Ceol Nua, Durham

Composer Eric Egan reports on the recent festival of Irish composers’ music, Ceol Nua, which took place at Durham University

Eric Egan

The Musicon concert series in Durham has been going on for quite a few years now, combining performances of contemporary music with traditional classical repertoire, and world music. A few years ago, Richard Rijnvos, the new director of the series, decided to furnish the series with a larger annual contemporary music event, focussing on different things every year. So far there has been a mini-festival of Messiaen’s organ music and a ten-concert event celebrating the music and legacy of John Cage. This year the idea was to showcase new music form Ireland; this resulted in a three-day mini-festival, entitled Ceol Nua.

The three concerts, by the Smith Quartet, Noriko Kawai, and the Ives Ensemble, were quite different and provided us with a varied repertoire. Some of the pieces had very clear links with traditional Irish musical roots, while others were aligned with more international directions in contemporary music. Highlights for me were Noriko Kawai’s performance of Gerald Barry’s “Au Milieu” and the Ives Ensemble’s rendition of Andrew Hamilton’s “Frank O’Hara on the phone piece”. The latter, which I heard for the first time at the festival, balanced on a fine line between the hilarious and the sinister. The comic elements of the piece are placed in such a starkly repetitive and almost violently emotive framework that it comes across as both funny and disturbing at the same time.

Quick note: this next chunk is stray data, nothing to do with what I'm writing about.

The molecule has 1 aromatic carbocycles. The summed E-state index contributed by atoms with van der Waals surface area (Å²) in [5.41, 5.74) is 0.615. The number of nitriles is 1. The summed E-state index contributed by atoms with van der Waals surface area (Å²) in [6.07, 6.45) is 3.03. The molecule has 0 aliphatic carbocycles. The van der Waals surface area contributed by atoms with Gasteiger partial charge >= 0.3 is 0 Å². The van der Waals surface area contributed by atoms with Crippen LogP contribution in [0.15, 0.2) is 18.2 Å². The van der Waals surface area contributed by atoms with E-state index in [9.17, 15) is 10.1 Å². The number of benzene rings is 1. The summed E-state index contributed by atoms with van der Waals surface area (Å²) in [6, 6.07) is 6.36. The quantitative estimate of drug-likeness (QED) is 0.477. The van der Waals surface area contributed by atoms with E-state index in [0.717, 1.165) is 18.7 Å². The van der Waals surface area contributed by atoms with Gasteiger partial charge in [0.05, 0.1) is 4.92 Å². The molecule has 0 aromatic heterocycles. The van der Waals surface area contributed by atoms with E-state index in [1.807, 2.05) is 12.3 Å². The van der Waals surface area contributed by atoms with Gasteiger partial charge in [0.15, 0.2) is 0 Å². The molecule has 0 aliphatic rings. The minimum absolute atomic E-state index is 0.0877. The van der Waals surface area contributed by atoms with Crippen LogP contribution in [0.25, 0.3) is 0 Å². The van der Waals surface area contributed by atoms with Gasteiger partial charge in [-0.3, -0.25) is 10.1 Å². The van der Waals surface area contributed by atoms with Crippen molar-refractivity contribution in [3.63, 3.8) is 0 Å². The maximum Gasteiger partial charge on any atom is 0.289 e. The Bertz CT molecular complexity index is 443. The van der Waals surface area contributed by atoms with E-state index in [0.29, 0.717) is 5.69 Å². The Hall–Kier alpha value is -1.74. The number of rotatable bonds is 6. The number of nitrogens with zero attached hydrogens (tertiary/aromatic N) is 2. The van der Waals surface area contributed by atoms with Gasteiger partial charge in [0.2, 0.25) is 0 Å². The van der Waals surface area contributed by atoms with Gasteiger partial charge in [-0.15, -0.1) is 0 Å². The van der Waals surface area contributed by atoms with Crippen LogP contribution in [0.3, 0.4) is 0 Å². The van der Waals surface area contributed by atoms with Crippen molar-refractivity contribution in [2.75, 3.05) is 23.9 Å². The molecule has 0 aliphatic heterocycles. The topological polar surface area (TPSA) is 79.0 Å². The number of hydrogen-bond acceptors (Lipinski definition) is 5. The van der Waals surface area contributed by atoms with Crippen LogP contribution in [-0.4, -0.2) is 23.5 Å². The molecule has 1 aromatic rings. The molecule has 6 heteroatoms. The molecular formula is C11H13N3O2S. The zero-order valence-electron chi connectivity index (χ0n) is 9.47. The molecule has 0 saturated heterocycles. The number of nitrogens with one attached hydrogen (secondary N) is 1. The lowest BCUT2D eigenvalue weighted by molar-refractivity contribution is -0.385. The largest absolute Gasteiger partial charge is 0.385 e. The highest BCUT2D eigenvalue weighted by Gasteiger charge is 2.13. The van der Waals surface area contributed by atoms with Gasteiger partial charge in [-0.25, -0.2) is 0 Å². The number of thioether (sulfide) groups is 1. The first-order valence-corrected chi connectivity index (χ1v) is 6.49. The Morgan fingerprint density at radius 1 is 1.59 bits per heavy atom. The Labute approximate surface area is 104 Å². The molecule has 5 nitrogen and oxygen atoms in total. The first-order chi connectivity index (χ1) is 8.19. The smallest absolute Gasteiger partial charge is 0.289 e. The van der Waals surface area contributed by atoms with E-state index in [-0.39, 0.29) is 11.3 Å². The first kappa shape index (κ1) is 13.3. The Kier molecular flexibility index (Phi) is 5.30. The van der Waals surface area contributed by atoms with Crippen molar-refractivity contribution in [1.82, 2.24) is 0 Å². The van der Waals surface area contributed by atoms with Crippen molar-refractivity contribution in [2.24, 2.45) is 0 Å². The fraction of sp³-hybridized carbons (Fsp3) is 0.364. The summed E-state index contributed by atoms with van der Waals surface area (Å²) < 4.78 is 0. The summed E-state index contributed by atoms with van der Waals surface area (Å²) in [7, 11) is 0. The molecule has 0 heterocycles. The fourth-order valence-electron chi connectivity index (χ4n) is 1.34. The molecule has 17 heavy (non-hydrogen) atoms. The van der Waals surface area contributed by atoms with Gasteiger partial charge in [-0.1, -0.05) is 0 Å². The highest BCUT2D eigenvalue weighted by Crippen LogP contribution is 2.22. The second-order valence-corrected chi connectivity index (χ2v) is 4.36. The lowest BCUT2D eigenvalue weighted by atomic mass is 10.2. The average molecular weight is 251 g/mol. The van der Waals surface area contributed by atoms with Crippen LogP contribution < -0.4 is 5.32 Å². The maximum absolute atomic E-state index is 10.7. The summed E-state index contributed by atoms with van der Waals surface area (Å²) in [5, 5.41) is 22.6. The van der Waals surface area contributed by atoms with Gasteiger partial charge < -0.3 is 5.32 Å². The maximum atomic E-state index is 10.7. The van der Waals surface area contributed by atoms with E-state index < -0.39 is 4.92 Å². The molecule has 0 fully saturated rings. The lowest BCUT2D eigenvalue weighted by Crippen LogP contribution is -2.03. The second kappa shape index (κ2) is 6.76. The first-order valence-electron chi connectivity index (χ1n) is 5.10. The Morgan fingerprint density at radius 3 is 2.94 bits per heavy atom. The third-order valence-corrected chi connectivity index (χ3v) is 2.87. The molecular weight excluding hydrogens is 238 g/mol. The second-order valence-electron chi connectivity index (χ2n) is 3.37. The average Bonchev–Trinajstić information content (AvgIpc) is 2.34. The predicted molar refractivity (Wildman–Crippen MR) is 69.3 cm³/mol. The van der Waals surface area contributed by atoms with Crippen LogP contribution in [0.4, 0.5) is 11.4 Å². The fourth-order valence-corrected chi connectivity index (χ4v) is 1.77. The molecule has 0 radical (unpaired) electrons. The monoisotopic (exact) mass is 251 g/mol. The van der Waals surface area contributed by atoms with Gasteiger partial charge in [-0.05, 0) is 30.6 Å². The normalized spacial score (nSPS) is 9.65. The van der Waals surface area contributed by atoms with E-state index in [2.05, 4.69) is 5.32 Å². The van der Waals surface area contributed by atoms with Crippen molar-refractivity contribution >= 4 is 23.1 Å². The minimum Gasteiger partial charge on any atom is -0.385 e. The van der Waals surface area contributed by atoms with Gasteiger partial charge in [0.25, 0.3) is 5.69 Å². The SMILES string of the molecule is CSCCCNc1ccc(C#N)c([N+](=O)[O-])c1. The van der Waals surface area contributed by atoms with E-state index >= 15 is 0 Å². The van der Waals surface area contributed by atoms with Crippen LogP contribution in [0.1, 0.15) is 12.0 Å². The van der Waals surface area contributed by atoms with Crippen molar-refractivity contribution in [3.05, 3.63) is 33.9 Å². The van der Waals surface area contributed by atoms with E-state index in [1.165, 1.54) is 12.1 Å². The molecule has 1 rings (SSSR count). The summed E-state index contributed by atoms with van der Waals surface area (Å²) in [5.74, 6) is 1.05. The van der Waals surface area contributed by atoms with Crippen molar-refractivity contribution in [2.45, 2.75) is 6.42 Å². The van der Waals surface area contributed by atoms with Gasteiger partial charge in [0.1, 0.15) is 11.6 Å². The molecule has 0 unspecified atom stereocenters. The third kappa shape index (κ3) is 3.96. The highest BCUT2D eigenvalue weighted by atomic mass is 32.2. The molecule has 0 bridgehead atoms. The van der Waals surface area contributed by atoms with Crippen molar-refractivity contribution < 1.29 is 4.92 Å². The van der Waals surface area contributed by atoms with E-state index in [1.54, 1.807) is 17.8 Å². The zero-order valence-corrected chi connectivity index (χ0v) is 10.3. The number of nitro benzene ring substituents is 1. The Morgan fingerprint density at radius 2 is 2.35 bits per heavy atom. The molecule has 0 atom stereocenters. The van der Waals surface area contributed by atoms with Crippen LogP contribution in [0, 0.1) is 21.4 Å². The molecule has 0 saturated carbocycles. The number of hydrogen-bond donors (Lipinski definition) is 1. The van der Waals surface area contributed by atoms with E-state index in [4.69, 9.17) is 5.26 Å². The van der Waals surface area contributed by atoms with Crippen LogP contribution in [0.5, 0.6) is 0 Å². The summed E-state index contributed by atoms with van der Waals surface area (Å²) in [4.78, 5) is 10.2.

As part of this festival I had two performances. The first, by Noriko Kawai, was of a piano piece “…in the Pause Andy not…” from 2011, and the second was a world premiere, entitled “Though the Embers”, written for the Ives Ensemble and commissioned by Musicon with funds from the Norwegian Arts Council. The piece is for octet and can be performed with any combination of the original instruments, as solo pieces, duets, trios, etc.. Each performer plays in their own little musical world, in their own tempo, spaced out across the whole venue. The Durham performance was for the full line-up (alto flute, cor anglais, bass clarinet, piano, violin, viola, cello, double bass). It was a very exciting experience for me; as all the players are entirely in their own tempo, the piece doesn’t have a score. It all came together very well; and a lot of credit goes to ensemble whose hard work clearly shone though.

Gerald Barry and Andrew Hamilton were also present for the whole event, bringing a distinct flavour of home to the otherwise bleak Durham winter. A lot of students were in attendance, so this was a rare opportunity for them to meet with the composers. I expect that, like me, they got the sense that Irish contemporary music encompasses a lot of different styles and characters; from the simple to the complex, and from the entirely light-hearted to the more somber and serious. It was a throughly enjoyable and intellectually stimulating weekend.

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